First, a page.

Her dreary-looking outfit did nothing to conceal her bleak and depressing demeanour. Anyone who looked at her would have thought she carried the world’s burdens on her shoulders.
Quietly, she sat on one of the chairs and waited patiently, like the rest of us, for her number to be flashed on the digital screen.
I was rattled. I knew I had seen her somewhere before — a younger, happier version. There was no way I could be wrong. Like an arrow released from its bow, the buried and forgotten memories pierced my heart with an unknown intensity.
It had to be Mary Anne, my best friend in secondary school. Then again, this person looked old, much too old to be 29. Anyway, I summoned enough courage and went towards her. Hearing my footsteps, she looked up slowly. The flash of recognition in her eyes told me I was not wrong.
“It is you, Mary Anne Danker, is it not?”
She nodded her head silently as if embarrassed.
“Hello, John? You are looking good.”
Her remarks reminded me of how beautiful she had been once. Mary Anne had been the school beauty. Everyone had admired her for her looks, her brains and her beautiful character.
Many had said, rather enviously, that God had worked overtime with her – making her one of his masterpieces.
One day, Mary Anne had stopped coming to school. Devastated, I had gone to her house, only to find it all locked up. Checks with neighbours proved futile. No one knew where the Danker family had gone and why they had left so suddenly.
Taking a seat next to her, I wondered what had happened to the ravishing beauty I had once known.
“Why did you leave so suddenly, Mary Anne? Why?”
She looked at me nervously, clasping and unclasping her hands in her lap. I could sense that she was rather reluctant to talk, reluctant to expose a part of her life which had probably caused her a great deal of pain and suffering. A prolonged silence ensued. Finally, she inhaled deeply and started telling me her story.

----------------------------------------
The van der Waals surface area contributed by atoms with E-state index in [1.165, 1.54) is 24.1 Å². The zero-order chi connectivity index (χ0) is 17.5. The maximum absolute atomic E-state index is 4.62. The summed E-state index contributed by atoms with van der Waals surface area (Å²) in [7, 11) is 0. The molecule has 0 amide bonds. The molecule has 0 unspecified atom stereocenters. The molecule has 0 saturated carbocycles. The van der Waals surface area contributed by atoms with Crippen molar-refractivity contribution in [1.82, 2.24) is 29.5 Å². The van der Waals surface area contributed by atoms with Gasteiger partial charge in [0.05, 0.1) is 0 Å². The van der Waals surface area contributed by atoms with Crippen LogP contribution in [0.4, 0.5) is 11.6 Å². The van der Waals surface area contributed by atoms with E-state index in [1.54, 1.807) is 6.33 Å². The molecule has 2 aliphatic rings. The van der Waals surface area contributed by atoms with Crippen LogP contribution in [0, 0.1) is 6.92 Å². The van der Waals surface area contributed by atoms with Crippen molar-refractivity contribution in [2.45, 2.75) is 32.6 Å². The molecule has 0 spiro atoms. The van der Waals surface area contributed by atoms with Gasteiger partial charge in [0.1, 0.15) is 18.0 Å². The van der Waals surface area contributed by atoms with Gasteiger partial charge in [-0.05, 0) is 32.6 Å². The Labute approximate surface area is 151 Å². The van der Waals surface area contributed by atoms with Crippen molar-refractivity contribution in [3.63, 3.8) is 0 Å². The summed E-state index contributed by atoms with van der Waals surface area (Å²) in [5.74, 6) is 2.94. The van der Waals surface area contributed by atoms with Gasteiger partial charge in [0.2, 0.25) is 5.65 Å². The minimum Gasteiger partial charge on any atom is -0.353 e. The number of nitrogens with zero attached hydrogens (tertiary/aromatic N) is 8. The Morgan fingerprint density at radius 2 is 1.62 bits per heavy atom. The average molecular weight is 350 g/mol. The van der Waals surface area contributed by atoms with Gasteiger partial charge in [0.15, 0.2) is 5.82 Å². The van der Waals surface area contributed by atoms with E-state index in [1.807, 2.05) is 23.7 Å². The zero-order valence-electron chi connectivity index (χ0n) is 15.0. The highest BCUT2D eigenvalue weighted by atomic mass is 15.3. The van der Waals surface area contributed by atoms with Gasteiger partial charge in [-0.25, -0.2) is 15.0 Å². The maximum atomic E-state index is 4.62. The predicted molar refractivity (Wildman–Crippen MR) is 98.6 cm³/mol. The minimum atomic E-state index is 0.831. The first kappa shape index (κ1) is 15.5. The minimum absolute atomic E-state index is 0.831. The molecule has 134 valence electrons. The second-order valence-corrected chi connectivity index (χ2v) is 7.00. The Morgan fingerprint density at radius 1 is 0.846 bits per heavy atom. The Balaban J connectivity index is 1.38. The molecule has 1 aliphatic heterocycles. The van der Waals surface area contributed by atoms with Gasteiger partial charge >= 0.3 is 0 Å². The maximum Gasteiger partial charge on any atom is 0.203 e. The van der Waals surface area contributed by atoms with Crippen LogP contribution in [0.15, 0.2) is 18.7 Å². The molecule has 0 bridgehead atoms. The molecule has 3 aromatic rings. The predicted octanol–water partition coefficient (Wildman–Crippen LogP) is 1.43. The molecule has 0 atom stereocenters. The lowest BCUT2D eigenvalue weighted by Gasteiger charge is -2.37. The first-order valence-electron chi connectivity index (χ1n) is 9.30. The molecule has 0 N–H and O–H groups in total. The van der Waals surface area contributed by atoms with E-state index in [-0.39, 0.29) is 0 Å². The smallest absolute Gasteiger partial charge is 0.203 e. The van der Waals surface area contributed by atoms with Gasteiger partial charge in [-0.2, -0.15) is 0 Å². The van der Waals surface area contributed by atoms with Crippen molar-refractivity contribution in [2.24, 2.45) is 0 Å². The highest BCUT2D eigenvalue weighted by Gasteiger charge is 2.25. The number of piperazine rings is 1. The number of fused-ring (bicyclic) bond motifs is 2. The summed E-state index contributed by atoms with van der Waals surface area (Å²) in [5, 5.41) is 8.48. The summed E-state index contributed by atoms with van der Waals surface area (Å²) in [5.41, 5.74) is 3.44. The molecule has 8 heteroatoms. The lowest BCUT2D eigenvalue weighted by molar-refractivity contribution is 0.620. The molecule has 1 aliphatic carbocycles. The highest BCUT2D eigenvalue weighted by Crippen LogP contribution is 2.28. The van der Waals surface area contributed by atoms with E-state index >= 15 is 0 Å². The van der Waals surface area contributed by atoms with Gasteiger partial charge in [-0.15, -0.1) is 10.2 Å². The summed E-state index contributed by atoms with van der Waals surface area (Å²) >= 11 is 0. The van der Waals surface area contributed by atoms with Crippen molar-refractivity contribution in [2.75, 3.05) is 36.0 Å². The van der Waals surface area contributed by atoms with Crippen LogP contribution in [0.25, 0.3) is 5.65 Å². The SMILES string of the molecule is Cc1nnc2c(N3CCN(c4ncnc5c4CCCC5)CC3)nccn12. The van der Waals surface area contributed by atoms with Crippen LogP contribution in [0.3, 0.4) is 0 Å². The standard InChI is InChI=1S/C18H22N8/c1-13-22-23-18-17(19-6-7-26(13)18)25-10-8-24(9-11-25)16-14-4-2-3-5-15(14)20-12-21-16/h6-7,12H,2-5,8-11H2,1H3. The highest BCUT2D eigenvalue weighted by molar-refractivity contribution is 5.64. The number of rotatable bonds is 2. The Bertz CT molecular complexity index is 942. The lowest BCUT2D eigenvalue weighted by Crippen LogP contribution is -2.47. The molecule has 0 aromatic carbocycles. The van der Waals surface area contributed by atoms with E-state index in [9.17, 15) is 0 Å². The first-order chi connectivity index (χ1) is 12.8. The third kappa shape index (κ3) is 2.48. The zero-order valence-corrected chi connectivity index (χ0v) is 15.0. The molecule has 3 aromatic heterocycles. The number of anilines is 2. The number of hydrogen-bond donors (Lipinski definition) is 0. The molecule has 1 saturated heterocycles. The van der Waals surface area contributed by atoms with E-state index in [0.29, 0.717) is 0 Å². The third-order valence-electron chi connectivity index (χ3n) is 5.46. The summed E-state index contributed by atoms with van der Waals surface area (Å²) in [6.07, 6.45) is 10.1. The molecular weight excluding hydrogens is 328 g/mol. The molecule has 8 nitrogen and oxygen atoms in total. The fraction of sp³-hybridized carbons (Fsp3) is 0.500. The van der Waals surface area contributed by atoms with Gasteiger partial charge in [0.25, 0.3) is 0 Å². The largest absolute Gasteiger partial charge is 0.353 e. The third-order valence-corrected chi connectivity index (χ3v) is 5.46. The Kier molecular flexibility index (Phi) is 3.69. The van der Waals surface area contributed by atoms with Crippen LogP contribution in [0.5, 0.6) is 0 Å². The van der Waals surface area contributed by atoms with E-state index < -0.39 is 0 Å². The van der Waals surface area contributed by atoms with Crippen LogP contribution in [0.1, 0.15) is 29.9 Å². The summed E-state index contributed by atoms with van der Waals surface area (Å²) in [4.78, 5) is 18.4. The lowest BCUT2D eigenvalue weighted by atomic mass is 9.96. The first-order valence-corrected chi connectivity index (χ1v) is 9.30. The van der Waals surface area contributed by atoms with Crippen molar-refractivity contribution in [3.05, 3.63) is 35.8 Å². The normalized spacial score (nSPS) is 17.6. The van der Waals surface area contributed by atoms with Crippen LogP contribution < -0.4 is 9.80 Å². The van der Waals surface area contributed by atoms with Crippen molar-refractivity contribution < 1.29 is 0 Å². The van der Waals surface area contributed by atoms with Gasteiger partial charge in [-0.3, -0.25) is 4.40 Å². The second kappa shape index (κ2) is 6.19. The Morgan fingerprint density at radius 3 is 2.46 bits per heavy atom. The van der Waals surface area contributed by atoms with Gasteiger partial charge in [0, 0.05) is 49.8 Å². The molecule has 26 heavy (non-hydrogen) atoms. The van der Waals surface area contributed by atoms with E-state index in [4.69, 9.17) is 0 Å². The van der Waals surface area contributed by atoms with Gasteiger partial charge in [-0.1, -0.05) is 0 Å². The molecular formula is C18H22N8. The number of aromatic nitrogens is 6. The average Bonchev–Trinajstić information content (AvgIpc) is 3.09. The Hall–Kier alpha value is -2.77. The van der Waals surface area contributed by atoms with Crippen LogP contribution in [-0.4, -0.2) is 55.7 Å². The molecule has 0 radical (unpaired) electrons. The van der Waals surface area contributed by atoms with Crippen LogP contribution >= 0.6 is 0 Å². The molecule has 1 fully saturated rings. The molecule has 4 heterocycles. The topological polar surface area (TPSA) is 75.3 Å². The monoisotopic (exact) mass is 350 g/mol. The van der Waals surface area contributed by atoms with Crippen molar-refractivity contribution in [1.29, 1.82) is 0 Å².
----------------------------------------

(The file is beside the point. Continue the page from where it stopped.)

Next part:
Her mother had been diagnosed with endstage cancer and there was nothing the doctors could do. They said that she had only three months to live. Her father thought it best to return to their hometown, to let her live in peace in the surroundings she had grown up in.
Her father, devastated by his wife’s death, started to neglect his own health and three months later, he too died of a broken heart, leaving Mary Anne in the care of relatives.
Tears rolled down Mary Anne’s cheeks as she related the difficult years with her aunt.
The old widow treated her badly, forcing Mary Anne to quit school and to work as a dishwasher in a restaurant. The cruel old lady often beat her, and her cousins, jealous of her beauty, were more vicious than their mother.
Now that the aunt was old and suffering from cancer, her five children had deserted her when they realised that she needed special care. Despite her aunt’s ghastly treatment of her, Mary Anne felt sorry for her.
“I cannot leave her. She has no one else,” she said. “I have promised to take care of her till the end of her life.”
I looked at Mary Anne and saw her goodness. Instead of seeing a gaunt and weary figure, I saw an amazingly beautiful human being.
My heart went out to her. Just then her number was flashed on the screen. She got up and collected the medicine which, I understood, was for her aunt. Never had I felt so helpless and wretched. Her story reminded me of something my late grandfather used to say,
“Life is like an onion: You peel it off one layer at a time, and sometimes you weep.”
Before leaving, Mary Anne turned and smiled sadly at me. I never saw her again after that.